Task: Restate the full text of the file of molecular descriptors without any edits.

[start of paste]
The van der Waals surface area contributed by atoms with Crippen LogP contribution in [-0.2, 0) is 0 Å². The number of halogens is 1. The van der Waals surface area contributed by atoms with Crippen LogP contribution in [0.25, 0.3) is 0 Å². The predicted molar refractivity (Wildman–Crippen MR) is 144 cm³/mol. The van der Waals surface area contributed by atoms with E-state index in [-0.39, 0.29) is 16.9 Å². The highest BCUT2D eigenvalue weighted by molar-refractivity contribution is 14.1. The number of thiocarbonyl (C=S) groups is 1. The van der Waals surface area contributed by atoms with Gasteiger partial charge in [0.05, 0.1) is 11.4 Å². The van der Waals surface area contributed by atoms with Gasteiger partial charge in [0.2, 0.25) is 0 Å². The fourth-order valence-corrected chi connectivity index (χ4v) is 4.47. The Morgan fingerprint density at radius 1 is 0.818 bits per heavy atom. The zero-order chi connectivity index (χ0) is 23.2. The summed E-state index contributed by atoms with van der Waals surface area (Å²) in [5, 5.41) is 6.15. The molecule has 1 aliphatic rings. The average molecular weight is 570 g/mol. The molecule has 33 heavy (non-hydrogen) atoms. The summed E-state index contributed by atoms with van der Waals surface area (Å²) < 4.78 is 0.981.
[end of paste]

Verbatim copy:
The van der Waals surface area contributed by atoms with Crippen LogP contribution in [-0.2, 0) is 0 Å². The number of halogens is 1. The van der Waals surface area contributed by atoms with Crippen LogP contribution in [0.25, 0.3) is 0 Å². The predicted molar refractivity (Wildman–Crippen MR) is 144 cm³/mol. The van der Waals surface area contributed by atoms with E-state index in [-0.39, 0.29) is 16.9 Å². The highest BCUT2D eigenvalue weighted by molar-refractivity contribution is 14.1. The number of thiocarbonyl (C=S) groups is 1. The van der Waals surface area contributed by atoms with Gasteiger partial charge in [0.05, 0.1) is 11.4 Å². The van der Waals surface area contributed by atoms with Gasteiger partial charge in [0.2, 0.25) is 0 Å². The fourth-order valence-corrected chi connectivity index (χ4v) is 4.47. The Morgan fingerprint density at radius 1 is 0.818 bits per heavy atom. The zero-order chi connectivity index (χ0) is 23.2. The summed E-state index contributed by atoms with van der Waals surface area (Å²) in [5, 5.41) is 6.15. The molecule has 1 aliphatic rings. The average molecular weight is 570 g/mol. The molecule has 33 heavy (non-hydrogen) atoms. The summed E-state index contributed by atoms with van der Waals surface area (Å²) < 4.78 is 0.981.